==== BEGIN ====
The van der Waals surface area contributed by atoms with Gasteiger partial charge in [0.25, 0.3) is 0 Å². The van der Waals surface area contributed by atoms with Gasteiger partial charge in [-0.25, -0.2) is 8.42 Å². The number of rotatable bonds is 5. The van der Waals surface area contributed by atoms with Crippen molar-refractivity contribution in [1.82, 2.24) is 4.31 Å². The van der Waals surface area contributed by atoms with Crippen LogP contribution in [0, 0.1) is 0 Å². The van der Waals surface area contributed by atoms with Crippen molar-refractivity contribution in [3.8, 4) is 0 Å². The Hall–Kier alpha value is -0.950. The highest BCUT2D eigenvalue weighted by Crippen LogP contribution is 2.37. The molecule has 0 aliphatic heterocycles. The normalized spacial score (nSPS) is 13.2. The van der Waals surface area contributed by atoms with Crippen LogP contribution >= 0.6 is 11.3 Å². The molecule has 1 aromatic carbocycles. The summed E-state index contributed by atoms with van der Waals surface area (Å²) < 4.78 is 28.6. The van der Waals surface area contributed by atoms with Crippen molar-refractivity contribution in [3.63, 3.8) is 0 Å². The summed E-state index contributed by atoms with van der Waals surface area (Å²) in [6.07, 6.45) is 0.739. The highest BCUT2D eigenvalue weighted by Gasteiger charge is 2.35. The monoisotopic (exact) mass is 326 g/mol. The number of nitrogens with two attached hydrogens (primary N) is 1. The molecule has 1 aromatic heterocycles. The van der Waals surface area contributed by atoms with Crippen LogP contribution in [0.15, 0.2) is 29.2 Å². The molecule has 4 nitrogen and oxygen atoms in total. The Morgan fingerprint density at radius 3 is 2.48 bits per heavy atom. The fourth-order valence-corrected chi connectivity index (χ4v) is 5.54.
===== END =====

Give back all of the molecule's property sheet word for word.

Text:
The van der Waals surface area contributed by atoms with Gasteiger partial charge in [0.25, 0.3) is 0 Å². The van der Waals surface area contributed by atoms with Gasteiger partial charge in [-0.25, -0.2) is 8.42 Å². The number of rotatable bonds is 5. The van der Waals surface area contributed by atoms with Crippen molar-refractivity contribution in [1.82, 2.24) is 4.31 Å². The van der Waals surface area contributed by atoms with Crippen LogP contribution in [0, 0.1) is 0 Å². The van der Waals surface area contributed by atoms with Crippen molar-refractivity contribution in [3.8, 4) is 0 Å². The Hall–Kier alpha value is -0.950. The highest BCUT2D eigenvalue weighted by Crippen LogP contribution is 2.37. The molecule has 0 aliphatic heterocycles. The normalized spacial score (nSPS) is 13.2. The van der Waals surface area contributed by atoms with Crippen LogP contribution >= 0.6 is 11.3 Å². The molecule has 1 aromatic carbocycles. The summed E-state index contributed by atoms with van der Waals surface area (Å²) < 4.78 is 28.6. The van der Waals surface area contributed by atoms with Crippen molar-refractivity contribution in [3.63, 3.8) is 0 Å². The summed E-state index contributed by atoms with van der Waals surface area (Å²) in [6.07, 6.45) is 0.739. The highest BCUT2D eigenvalue weighted by Gasteiger charge is 2.35. The monoisotopic (exact) mass is 326 g/mol. The number of nitrogens with two attached hydrogens (primary N) is 1. The molecule has 1 aromatic heterocycles. The van der Waals surface area contributed by atoms with Crippen LogP contribution in [0.15, 0.2) is 29.2 Å². The molecule has 4 nitrogen and oxygen atoms in total. The Morgan fingerprint density at radius 3 is 2.48 bits per heavy atom. The fourth-order valence-corrected chi connectivity index (χ4v) is 5.54.